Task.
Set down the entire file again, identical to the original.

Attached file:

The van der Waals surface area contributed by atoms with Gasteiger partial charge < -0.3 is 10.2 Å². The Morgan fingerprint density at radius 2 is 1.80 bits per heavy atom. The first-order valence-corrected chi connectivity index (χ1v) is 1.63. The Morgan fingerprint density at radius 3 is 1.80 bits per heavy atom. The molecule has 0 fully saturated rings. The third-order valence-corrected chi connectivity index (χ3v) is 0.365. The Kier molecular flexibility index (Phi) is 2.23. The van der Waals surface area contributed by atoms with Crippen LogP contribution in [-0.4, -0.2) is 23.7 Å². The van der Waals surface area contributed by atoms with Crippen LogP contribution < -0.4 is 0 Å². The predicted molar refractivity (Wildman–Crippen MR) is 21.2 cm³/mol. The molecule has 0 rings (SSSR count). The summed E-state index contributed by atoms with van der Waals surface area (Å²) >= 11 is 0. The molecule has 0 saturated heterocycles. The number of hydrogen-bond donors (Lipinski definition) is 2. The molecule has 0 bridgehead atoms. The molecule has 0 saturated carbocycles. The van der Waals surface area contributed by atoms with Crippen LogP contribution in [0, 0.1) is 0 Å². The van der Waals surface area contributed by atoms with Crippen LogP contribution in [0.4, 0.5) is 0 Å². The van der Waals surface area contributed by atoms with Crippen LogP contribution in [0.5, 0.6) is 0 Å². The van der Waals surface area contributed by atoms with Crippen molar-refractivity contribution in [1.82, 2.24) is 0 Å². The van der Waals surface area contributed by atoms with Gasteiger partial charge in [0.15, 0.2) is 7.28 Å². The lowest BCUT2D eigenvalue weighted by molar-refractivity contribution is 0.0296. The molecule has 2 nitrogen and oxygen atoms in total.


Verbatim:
The van der Waals surface area contributed by atoms with Gasteiger partial charge < -0.3 is 10.2 Å². The Morgan fingerprint density at radius 2 is 1.80 bits per heavy atom. The first-order valence-corrected chi connectivity index (χ1v) is 1.63. The Morgan fingerprint density at radius 3 is 1.80 bits per heavy atom. The molecule has 0 fully saturated rings. The third-order valence-corrected chi connectivity index (χ3v) is 0.365. The Kier molecular flexibility index (Phi) is 2.23. The van der Waals surface area contributed by atoms with Crippen LogP contribution in [-0.4, -0.2) is 23.7 Å². The van der Waals surface area contributed by atoms with Crippen LogP contribution < -0.4 is 0 Å². The predicted molar refractivity (Wildman–Crippen MR) is 21.2 cm³/mol. The molecule has 0 rings (SSSR count). The summed E-state index contributed by atoms with van der Waals surface area (Å²) >= 11 is 0. The molecule has 0 saturated heterocycles. The number of hydrogen-bond donors (Lipinski definition) is 2. The molecule has 0 bridgehead atoms. The molecule has 0 saturated carbocycles. The van der Waals surface area contributed by atoms with Crippen LogP contribution in [0, 0.1) is 0 Å². The van der Waals surface area contributed by atoms with Crippen LogP contribution in [0.4, 0.5) is 0 Å². The van der Waals surface area contributed by atoms with Crippen LogP contribution in [0.5, 0.6) is 0 Å². The van der Waals surface area contributed by atoms with Crippen molar-refractivity contribution in [1.82, 2.24) is 0 Å². The van der Waals surface area contributed by atoms with Gasteiger partial charge in [0.15, 0.2) is 7.28 Å². The lowest BCUT2D eigenvalue weighted by molar-refractivity contribution is 0.0296. The molecule has 2 nitrogen and oxygen atoms in total.